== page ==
Historical analysis of Trade and Transport in the Lower Niger
By Laja Thomas
Ever since the publication in 1956 of Professor Kenneth Onwuka Dike’s Trade and Politics in the Niger Delta: 1830-1890, the Niger Delta region has been of great interest to Nigerian and foreign scholars. Most studies of the region have focused on the way in which its unique geography has combined with historical personages and significant events to throw up issues that are germane to a proper understanding of the region in particular and the Nigerian nation as a whole.
Dr. Anthony Danladi Alli’s Trade and Transport in the Lower Niger: 1830:2011 is a worthy contribution to this intellectual tradition. It focuses upon a vital area of the Niger Delta area, namely, the Lower Niger river, which the book defines as the portion of the river starting from the confluence at Lokoja where the Benue joins the Niger, flowing southward until it splits into the delta before entering the Atlantic Ocean.
The book utilises historical and economic perspectives to review a particular aspect of the region’s economy and proffer suggestions as to how it can be enhanced.
In taking up this task, Dr. Ali performs a duty that is both scholarly and activist. As a scholar, he seeks to further knowledge and enhance understanding of one of the country’s most significant geopolitical entities. As an activist, he seeks to show how the region can rise above the current stalemate of low level insurrection, widespread political corruption, and popular disenchantment with the lamentable state of things.
The book is divided into six chapters. The first chapter is titled “Transport History of the Lower Niger,” and it provides a clarification of the basic terms and issues that are to be dealt with at length later in the book. These clarifications include defining the meaning of transport; a review of relevant literature on the lower Niger; the transport history of the Lower Niger, and the River Niger itself.
The second chapter is titled “Inter-Group Relations and Trade in the Lower Niger Up to 1997. It examines the features of the Lower Niger River; the peoples of the Lower Niger; trade and inter-group relations in the Lower Niger up to 1997; the introduction of foreign currency and its aftermath; and the Niger Delta.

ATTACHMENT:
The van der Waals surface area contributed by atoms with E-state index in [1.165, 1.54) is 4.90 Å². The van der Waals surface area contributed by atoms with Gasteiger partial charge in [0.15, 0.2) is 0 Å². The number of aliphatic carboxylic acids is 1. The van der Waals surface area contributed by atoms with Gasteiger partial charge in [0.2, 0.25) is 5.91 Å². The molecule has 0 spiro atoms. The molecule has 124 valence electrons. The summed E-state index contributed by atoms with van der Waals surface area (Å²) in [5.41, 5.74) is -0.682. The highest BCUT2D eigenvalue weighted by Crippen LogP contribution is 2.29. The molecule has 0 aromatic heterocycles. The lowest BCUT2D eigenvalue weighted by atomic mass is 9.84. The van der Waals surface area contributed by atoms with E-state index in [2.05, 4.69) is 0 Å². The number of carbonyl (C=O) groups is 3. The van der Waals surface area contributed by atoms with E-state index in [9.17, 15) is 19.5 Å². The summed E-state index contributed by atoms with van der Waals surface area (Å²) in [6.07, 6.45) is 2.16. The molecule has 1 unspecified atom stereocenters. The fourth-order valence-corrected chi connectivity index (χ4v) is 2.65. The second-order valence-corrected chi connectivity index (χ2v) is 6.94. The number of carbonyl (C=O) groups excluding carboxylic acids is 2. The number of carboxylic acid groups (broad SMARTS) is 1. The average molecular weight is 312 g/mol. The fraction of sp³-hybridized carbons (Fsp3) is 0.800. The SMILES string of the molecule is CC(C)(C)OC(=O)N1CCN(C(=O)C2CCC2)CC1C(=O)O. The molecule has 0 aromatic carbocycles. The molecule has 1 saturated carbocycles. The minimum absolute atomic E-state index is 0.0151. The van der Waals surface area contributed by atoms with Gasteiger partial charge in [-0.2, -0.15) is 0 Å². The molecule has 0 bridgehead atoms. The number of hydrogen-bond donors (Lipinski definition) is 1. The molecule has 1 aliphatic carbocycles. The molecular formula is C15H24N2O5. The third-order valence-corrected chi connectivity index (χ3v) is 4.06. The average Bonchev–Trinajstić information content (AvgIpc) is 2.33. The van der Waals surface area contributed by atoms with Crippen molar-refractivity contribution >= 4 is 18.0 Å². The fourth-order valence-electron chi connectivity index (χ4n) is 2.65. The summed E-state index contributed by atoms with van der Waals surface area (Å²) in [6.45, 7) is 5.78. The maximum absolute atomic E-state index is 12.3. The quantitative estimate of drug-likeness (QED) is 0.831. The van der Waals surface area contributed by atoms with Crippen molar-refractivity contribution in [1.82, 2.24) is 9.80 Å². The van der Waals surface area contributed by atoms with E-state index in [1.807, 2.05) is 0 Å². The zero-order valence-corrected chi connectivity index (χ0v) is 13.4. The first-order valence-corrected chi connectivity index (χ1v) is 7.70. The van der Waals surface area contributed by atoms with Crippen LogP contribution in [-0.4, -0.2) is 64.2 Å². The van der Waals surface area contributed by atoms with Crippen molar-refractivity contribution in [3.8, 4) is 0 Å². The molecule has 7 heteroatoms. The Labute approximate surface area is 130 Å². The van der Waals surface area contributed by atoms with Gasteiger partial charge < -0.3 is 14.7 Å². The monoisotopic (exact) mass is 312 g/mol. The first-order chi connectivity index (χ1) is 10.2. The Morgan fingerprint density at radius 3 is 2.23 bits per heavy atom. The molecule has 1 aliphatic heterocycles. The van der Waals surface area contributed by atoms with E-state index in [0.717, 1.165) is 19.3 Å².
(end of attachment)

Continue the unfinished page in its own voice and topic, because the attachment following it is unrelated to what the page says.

Chapter Three is titled “Trade and Transportation in the Lower Niger: 1830-1960,” and it focuses upon the nature of trade in the Lower Niger between 1830 and 1960; the companies involved in that trade, the volume of trade between 1879 and 1960; and the competition among road, rail and water transport between 1923 and 1945.
The fourth chapter is titled “Government’s Effort at Developing Transportation on the Lower Niger: 1953-2011.” This chapter examines the maintenance of ferry services on the Lower Niger between 1901 and 1997; the establishment of the National Inland Waterways Authority (NIWA) in 1997; dredging and the politics of transportation in the Lower Niger between 1901 and 2011; and the politics of the colonial railway.
Chapter Five is titled “Problems and Prospects of Trade and Inland Water Navigation in Nigeria.” The chapter evaluates the prospects of trade and inland water transportation in well as the inland transportation systems of Britain, the United States of America, the Netherlands and Germany.
The book also has two appendices, an extensive bibliography and a list of secondary sources and figures;and equally contains many relevant tables which offer a graphic presentation of the issues under discussion.
These sources are particularly useful to the understanding of relevant quantities like tonnages, budgetary allocations, expenditures, and growth patterns over time.
The methodical approach of the author to his subject is suggested by the detailed outline of his chapters given above. This methodological approach enables him to undertake a comprehensive study of transport and trade in the Lower Niger river by situating it within the appropriate historic , political, economic, diplomatic and other contexts.
Trade and Transport in the Lower Niger: 1830-2011 by Dr. Anthony Danladi Ali is a noteworthy addition to a growing list of incisive scholarly works on what is arguably Nigeria’s most important economic region. It will reward those who approach it with an open mind, and makes a veritable contribution to the commendable efforts to turn the Lower Niger into an African equivalent of the Ruhr or the Great Lakes.